AND HERE'S WHAT THE PRESS HAD TO SAY..
(Wellington Evening Post)
Review by Graham Ingram
TIMBERJACK LEAPS OUT OF THE WOODWORK
Donoghue seems to me to be the forgotten man of the New Zealand music scene.
Which is a damned shame because he has much to offer and more, than any other song writer/performer in
I've probably been as guilty as anyone in failing to disperse the good word about the man and his talents and for that I'm sorry.
I've often said that John Hanlon is the best we have and it's not to decry his efforts that I now move into the Donoghue camp.
He's a man who feels passionately about
the state of our world and the quality of life therein, for example, but he gets the message across without preaching - simply, but still with a tremendous sincerity.
An earlier album,
"Spirit of Pelorus Jack," deservedly took awards some years ago, and with any luck, Donoghue will now get even more wide-spread attention.
Donoghue's efforts apart, backing band "Redeye"
does a superb job.
Tom Swainsen (Drums) Frits Stigter (Bass) Bob Smith (Pianos) John O'Connor (Guitar) and Denis Mason (Saxophone) do everything just right.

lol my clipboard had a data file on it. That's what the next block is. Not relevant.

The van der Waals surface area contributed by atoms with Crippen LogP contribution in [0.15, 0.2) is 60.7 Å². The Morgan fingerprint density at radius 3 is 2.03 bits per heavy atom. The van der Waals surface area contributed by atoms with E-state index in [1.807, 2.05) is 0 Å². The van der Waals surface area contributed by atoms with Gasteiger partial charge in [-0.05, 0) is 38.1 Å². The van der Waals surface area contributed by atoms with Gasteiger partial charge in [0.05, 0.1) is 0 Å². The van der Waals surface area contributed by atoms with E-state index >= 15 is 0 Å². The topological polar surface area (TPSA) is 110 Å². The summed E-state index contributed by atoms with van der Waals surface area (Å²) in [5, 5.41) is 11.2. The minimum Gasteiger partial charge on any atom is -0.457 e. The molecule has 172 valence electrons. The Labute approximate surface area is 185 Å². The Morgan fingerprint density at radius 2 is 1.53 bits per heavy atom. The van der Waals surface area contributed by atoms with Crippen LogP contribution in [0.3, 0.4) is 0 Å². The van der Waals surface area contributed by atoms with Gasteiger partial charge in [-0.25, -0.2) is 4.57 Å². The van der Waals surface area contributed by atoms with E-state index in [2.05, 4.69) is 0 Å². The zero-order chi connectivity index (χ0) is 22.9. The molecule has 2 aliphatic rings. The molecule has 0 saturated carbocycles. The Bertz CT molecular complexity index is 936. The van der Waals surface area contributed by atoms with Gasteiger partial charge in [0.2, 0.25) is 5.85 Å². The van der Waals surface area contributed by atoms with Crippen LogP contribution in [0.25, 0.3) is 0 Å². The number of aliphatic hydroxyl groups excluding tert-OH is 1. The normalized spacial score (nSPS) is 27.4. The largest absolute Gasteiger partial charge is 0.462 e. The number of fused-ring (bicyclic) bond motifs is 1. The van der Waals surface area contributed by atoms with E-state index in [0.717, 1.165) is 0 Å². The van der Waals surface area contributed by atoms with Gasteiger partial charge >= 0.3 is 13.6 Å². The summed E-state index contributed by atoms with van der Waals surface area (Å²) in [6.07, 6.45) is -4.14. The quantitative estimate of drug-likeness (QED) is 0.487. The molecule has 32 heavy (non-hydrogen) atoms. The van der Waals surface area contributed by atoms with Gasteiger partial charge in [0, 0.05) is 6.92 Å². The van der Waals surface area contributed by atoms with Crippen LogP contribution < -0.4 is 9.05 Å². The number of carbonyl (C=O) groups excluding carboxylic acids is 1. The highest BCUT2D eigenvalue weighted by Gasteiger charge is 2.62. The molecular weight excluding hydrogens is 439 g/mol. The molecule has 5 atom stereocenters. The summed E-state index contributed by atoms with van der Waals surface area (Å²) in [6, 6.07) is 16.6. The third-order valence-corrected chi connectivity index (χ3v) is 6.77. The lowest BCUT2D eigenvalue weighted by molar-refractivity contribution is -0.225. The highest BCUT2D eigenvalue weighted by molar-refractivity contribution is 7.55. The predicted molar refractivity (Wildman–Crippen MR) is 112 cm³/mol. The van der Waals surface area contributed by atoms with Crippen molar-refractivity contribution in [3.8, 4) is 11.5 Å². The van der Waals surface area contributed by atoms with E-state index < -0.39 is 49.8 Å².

As well there's Julian Lee on Fluglehorn, Mellotron and Accordion, and the Yandall Sisters doing the vocal backing.
They make an immediate impact from the first
track, "Insurance Man," a song that moves along so well that some of the essentual morbidness of the message is lost.
"Requiem for County Gaul" is as good an example of Donoghue-type
protest as any. As an admonition to France and her Nuclear aspirations he warns; "..You can't take Mother Nature, and spit in her face, without being damned..."
There's not a bad track
on the album and only one thing that puzzles,
who's that reciting lines from the "Rime of the Ancient Mariner" near the end of "Sea of Dreams?"
Not to worry that I don't know, but Donoghue and Producer Terence O'Neil-Joyce have done something we can all be proud of. Well done men, and ladies..!
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